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May this provide you perspective to accept the ups and downs of life’s vicissitudes.

Gassho!

The River of Life–on Existence and “Separation”

Here’s another set of Morning Pages philosophical thoughts. Enjoy!


Floating through–a bubble on the surface of a river. The fragility of it and the shining beauty–yet not separate from muck and refuse also floating by in the water. Separate? Does such a word make any deep sense? Of course the bubble is distinct from the banks of the river, but where does the bubble end and “the river” begin? Also, could one truly be without the other? You may say that the river could, but it would be a different river, and would either be without the banks? What is separation?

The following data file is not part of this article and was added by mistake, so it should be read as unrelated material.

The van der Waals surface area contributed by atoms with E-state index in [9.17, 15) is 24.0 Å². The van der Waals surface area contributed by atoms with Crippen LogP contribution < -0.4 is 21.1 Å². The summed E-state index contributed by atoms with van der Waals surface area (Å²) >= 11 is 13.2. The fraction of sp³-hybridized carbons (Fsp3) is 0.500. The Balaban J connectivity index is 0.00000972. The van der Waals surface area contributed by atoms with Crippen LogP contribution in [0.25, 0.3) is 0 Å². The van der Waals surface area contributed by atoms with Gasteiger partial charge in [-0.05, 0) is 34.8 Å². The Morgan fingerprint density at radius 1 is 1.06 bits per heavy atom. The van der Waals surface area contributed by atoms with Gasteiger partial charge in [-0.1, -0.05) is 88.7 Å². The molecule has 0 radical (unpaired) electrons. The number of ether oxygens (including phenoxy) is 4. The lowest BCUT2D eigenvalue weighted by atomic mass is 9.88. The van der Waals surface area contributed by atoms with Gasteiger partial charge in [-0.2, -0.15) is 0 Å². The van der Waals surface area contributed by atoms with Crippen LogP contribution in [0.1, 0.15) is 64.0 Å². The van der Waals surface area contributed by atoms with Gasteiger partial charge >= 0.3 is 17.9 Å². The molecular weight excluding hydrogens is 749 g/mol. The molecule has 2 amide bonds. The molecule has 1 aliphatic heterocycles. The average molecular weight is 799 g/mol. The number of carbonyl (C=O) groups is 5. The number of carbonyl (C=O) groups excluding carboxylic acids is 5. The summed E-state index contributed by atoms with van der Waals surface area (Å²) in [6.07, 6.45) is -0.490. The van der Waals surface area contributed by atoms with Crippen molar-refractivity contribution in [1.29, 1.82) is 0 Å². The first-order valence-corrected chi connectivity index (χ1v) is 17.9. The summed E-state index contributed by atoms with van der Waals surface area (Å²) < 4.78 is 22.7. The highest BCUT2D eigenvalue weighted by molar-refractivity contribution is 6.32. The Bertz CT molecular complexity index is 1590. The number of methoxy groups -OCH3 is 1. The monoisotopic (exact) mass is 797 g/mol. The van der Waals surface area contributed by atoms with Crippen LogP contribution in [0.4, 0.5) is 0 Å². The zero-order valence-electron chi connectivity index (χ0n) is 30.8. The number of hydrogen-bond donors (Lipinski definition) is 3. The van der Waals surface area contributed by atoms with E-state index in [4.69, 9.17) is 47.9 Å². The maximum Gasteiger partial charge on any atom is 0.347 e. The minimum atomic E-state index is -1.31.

This image is a metaphor for life, and the last point stands to remind us that “my” life as separate, as independent, is equally implausible. The universe would not be the same without me in it, but we usually stop there and make this into some sort of grand creed of the ego–“My existence is of universal importance!!!” Thus do we beat our chests at the confusion and existential anguish of the questions: “Why am I here? What is the point of it all?” Thus do we cover over our fear of death and nonexistence, trying to overlook how that bubble could so easily pop and that we cannot begin to understand or conceive of what it would be like to dissolve from bubble into river–to have the “I” dissolve into whatever it may become when this body pops in its own way.